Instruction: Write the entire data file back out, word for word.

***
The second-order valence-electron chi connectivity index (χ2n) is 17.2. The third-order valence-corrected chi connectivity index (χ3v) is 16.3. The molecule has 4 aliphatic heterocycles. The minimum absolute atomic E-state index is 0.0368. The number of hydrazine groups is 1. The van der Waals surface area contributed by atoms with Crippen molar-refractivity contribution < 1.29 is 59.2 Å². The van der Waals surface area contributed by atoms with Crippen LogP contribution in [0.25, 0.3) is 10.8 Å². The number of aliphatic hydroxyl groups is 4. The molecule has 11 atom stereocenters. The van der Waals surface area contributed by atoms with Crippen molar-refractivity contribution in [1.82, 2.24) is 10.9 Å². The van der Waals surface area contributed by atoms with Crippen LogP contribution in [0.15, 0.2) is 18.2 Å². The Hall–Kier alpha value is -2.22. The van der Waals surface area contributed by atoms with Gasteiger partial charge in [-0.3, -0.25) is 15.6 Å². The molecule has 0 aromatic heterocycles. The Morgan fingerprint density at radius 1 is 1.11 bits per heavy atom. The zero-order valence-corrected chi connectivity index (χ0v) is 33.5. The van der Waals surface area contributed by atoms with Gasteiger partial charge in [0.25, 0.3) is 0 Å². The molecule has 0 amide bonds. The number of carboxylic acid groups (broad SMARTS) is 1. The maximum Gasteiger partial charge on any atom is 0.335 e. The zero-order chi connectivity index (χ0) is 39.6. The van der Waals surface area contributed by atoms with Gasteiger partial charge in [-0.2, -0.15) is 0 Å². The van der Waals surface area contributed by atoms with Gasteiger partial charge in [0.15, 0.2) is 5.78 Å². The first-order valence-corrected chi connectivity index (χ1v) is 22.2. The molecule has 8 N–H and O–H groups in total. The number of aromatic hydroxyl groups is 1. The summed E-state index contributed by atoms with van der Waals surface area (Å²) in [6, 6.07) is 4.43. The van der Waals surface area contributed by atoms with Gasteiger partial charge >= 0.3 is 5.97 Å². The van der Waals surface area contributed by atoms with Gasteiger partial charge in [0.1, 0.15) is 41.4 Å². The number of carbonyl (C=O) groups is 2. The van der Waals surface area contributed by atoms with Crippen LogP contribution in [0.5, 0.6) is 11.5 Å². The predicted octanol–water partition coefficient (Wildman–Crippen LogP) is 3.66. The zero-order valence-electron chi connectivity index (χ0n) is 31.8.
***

The second-order valence-electron chi connectivity index (χ2n) is 17.2. The third-order valence-corrected chi connectivity index (χ3v) is 16.3. The molecule has 4 aliphatic heterocycles. The minimum absolute atomic E-state index is 0.0368. The number of hydrazine groups is 1. The van der Waals surface area contributed by atoms with Crippen molar-refractivity contribution < 1.29 is 59.2 Å². The van der Waals surface area contributed by atoms with Crippen LogP contribution in [0.25, 0.3) is 10.8 Å². The number of aliphatic hydroxyl groups is 4. The molecule has 11 atom stereocenters. The van der Waals surface area contributed by atoms with Crippen molar-refractivity contribution in [1.82, 2.24) is 10.9 Å². The van der Waals surface area contributed by atoms with Crippen LogP contribution in [0.15, 0.2) is 18.2 Å². The Hall–Kier alpha value is -2.22. The van der Waals surface area contributed by atoms with Gasteiger partial charge in [-0.3, -0.25) is 15.6 Å². The molecule has 0 aromatic heterocycles. The Morgan fingerprint density at radius 1 is 1.11 bits per heavy atom. The zero-order valence-corrected chi connectivity index (χ0v) is 33.5. The van der Waals surface area contributed by atoms with Gasteiger partial charge in [0.25, 0.3) is 0 Å². The molecule has 0 amide bonds. The number of carboxylic acid groups (broad SMARTS) is 1. The maximum Gasteiger partial charge on any atom is 0.335 e. The zero-order chi connectivity index (χ0) is 39.6. The van der Waals surface area contributed by atoms with Gasteiger partial charge in [-0.2, -0.15) is 0 Å². The van der Waals surface area contributed by atoms with Gasteiger partial charge in [0.15, 0.2) is 5.78 Å². The first-order valence-corrected chi connectivity index (χ1v) is 22.2. The molecule has 8 N–H and O–H groups in total. The number of aromatic hydroxyl groups is 1. The summed E-state index contributed by atoms with van der Waals surface area (Å²) in [6, 6.07) is 4.43. The van der Waals surface area contributed by atoms with Gasteiger partial charge >= 0.3 is 5.97 Å². The van der Waals surface area contributed by atoms with Gasteiger partial charge in [0.1, 0.15) is 41.4 Å². The number of carbonyl (C=O) groups is 2. The van der Waals surface area contributed by atoms with Crippen LogP contribution in [0.5, 0.6) is 11.5 Å². The predicted octanol–water partition coefficient (Wildman–Crippen LogP) is 3.66. The zero-order valence-electron chi connectivity index (χ0n) is 31.8.